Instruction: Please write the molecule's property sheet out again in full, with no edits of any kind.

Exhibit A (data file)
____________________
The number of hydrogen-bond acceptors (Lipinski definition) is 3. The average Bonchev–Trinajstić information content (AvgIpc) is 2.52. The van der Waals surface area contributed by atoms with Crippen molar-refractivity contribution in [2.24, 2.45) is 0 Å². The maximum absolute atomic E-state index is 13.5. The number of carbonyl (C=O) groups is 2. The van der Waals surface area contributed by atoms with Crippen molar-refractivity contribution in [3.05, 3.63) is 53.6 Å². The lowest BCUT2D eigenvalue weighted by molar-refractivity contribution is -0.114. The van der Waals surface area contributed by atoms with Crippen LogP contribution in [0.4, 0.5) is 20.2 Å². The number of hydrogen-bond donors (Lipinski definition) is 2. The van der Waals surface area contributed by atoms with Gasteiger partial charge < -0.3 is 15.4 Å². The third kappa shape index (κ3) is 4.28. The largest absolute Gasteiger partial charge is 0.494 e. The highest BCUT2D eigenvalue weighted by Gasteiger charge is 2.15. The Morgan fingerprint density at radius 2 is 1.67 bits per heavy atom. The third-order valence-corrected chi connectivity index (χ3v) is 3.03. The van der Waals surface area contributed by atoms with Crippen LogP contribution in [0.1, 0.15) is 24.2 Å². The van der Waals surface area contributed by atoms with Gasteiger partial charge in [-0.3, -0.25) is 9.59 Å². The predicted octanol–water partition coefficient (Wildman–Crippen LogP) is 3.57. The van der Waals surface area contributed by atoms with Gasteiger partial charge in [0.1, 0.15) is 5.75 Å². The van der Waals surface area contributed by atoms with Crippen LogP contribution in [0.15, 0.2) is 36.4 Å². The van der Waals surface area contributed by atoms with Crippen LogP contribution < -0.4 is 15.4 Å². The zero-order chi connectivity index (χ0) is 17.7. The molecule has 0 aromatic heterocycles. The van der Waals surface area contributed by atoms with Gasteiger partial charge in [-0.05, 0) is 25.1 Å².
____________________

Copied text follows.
The number of hydrogen-bond acceptors (Lipinski definition) is 3. The average Bonchev–Trinajstić information content (AvgIpc) is 2.52. The van der Waals surface area contributed by atoms with Crippen molar-refractivity contribution in [2.24, 2.45) is 0 Å². The maximum absolute atomic E-state index is 13.5. The number of carbonyl (C=O) groups is 2. The van der Waals surface area contributed by atoms with Crippen molar-refractivity contribution in [3.05, 3.63) is 53.6 Å². The lowest BCUT2D eigenvalue weighted by molar-refractivity contribution is -0.114. The van der Waals surface area contributed by atoms with Crippen LogP contribution in [0.4, 0.5) is 20.2 Å². The number of hydrogen-bond donors (Lipinski definition) is 2. The van der Waals surface area contributed by atoms with Gasteiger partial charge < -0.3 is 15.4 Å². The third kappa shape index (κ3) is 4.28. The largest absolute Gasteiger partial charge is 0.494 e. The highest BCUT2D eigenvalue weighted by Gasteiger charge is 2.15. The Morgan fingerprint density at radius 2 is 1.67 bits per heavy atom. The third-order valence-corrected chi connectivity index (χ3v) is 3.03. The van der Waals surface area contributed by atoms with Crippen LogP contribution in [0.1, 0.15) is 24.2 Å². The van der Waals surface area contributed by atoms with Gasteiger partial charge in [-0.3, -0.25) is 9.59 Å². The predicted octanol–water partition coefficient (Wildman–Crippen LogP) is 3.57. The van der Waals surface area contributed by atoms with Gasteiger partial charge in [0.1, 0.15) is 5.75 Å². The van der Waals surface area contributed by atoms with Crippen LogP contribution in [0.15, 0.2) is 36.4 Å². The van der Waals surface area contributed by atoms with Crippen LogP contribution < -0.4 is 15.4 Å². The zero-order chi connectivity index (χ0) is 17.7. The molecule has 0 aromatic heterocycles. The van der Waals surface area contributed by atoms with Gasteiger partial charge in [-0.05, 0) is 25.1 Å².